U.S. House candidates meet in final debate

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Republican candidate Ryan Zinke answers a question in the U.S. House debate at Great Falls College Montana State University on Tuesday, Oct. 21, 2014. He debated Libertarian candidate Mike Fellows, center, and Democratic candidate John Lewis. (AP Photo)

GREAT FALLS — Republican Ryan Zinke and Democrat John Lewis sparred Tuesday over the nation’s health-care overhaul in the final debate before voters decide who will become Montana’s lone U.S. House representative in the Nov. 4 election.

They were joined by Libertarian Mike Fellows, who advocated for cutting government.

All three candidates met in Great Falls in their third debate in the race to replace U.S. Rep. Steve Daines, who is leaving the seat to run for U.S. Senate.

Zinke, who supports repealing the Affordable Care Act, attempted to place the blame for the health law squarely on Lewis’ shoulders. Zinke said Lewis must have at least helped draft it as a longtime aide to former U.S. Sen. Max Baucus, the bill’s sponsor.

“Even though you say you didn’t write it, you must have helped,” Zinke said to Lewis.

Lewis repeatedly denied writing any part of the law, calling the idea ridiculous.

“My role living in Montana as the state director for Sen. Baucus was to listen to Montanans,” he said.

It was the fifth meeting between Lewis and Zinke, and the candidates worked to differentiate themselves on issues they’d debated previously.

Here’s how each candidate addressed the debate’s other major themes:

ZINKE MILITARY RECORDS

The Montana Democratic Party has called for Zinke to release all of his military records, specifically one 1999 report they say contains information about how he left Navy SEAL Team Six. Zinke said he’s released all the records he has and that there’s nothing in his record that does not distinguish his military service. Lewis said he believes in transparency but that Zinke’s decision to release his records is up to him. Fellows said Zinke crossed a line in using his military uniform for political purposes.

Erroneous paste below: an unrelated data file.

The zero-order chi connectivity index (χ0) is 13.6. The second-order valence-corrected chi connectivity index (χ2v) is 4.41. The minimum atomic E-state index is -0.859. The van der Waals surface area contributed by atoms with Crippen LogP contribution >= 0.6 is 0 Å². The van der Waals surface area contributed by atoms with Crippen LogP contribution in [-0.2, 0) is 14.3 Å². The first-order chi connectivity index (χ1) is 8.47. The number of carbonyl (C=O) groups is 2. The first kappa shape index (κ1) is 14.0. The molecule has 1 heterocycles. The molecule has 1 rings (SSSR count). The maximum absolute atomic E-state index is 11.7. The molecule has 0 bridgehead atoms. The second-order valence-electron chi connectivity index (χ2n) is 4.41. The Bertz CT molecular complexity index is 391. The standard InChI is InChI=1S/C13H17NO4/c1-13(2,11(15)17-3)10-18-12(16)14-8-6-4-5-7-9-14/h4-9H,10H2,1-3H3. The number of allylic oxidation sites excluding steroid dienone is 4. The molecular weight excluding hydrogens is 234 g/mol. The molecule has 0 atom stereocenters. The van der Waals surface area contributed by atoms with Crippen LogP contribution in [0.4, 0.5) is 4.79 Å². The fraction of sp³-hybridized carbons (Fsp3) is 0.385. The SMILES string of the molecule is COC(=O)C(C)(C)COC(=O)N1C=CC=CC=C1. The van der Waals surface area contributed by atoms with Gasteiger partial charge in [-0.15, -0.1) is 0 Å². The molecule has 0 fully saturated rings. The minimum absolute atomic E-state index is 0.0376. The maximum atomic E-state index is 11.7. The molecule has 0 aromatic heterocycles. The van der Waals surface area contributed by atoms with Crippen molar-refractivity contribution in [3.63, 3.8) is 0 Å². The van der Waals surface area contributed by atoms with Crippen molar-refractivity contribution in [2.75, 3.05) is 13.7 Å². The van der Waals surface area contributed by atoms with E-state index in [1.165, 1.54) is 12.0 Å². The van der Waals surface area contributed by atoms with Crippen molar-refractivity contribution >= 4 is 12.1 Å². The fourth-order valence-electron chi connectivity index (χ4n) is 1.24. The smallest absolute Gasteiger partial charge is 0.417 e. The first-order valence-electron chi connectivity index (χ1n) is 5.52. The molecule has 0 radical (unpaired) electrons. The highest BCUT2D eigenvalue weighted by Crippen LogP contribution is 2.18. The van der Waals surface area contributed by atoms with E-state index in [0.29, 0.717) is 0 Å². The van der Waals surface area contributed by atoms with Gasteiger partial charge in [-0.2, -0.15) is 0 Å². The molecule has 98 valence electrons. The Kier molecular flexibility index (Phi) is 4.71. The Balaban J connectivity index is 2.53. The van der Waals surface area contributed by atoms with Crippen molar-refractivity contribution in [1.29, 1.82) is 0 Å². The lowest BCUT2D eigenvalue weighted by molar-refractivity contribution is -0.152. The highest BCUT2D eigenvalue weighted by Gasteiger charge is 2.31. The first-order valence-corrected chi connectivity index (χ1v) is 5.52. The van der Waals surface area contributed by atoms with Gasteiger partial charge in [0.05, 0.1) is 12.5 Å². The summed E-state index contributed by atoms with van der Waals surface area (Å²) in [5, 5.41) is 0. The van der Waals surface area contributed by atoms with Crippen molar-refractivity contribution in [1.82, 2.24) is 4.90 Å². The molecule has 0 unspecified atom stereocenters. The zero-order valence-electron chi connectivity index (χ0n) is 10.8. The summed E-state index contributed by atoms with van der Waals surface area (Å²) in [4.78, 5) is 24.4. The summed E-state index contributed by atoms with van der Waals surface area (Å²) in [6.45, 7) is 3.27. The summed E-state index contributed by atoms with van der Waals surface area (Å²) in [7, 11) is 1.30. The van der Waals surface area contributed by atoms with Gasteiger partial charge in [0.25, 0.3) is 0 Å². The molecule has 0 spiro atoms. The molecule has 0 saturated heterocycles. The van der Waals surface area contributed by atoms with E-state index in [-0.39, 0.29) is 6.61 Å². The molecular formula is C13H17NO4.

NATIONAL DEFICIT

Zinke said the nation can’t cut or tax its way out of the deficit and said growing the economy is the solution. Lewis said spending needs to be cut, starting with ending the U.S.’s role policing the world and financing wars. Fellows said reducing programs such as education is the way to tackle the deficit.

ABORTION

Fellows said he thinks abortion is wrong and that government should get out of it. Zinke said he’s proudly anti-abortion and that he believes in education and prevention. Lewis said those decisions are between a woman, her doctor, her family and her faith.

PUBLIC LANDS

Zinke said he doesn’t want to sell public lands, wants to make sure public lands are well-managed and wants local government to have more of a say in their management. Lewis called the idea of transferring the control of federal lands to the state a real threat because it’s in the state’s Republican Party platform. Fellows said public lands need to be multiple use and locally managed.

CITIZENS UNITED

Lewis said he wants to reverse the Supreme Court’s decision in the Citizens United case that lifted many restrictions on corporate spending in political elections. Zinke said he didn’t want to change the constitution and wanted to uphold it as written. Fellows said he doesn’t support an amendment to reverse the decision.

NATIONAL SECURITY AND THE ISLAMIC STATE

Lewis said Congress should debate the idea of going back into Iraq and determine a clear mission and objective beforehand. Zinke said although he wouldn’t want to put boots on the ground he said it has to be done, along with closing the southern U.S. border and becoming energy independent. Fellows said he doesn’t think putting boots on the ground is worth the cost.

 

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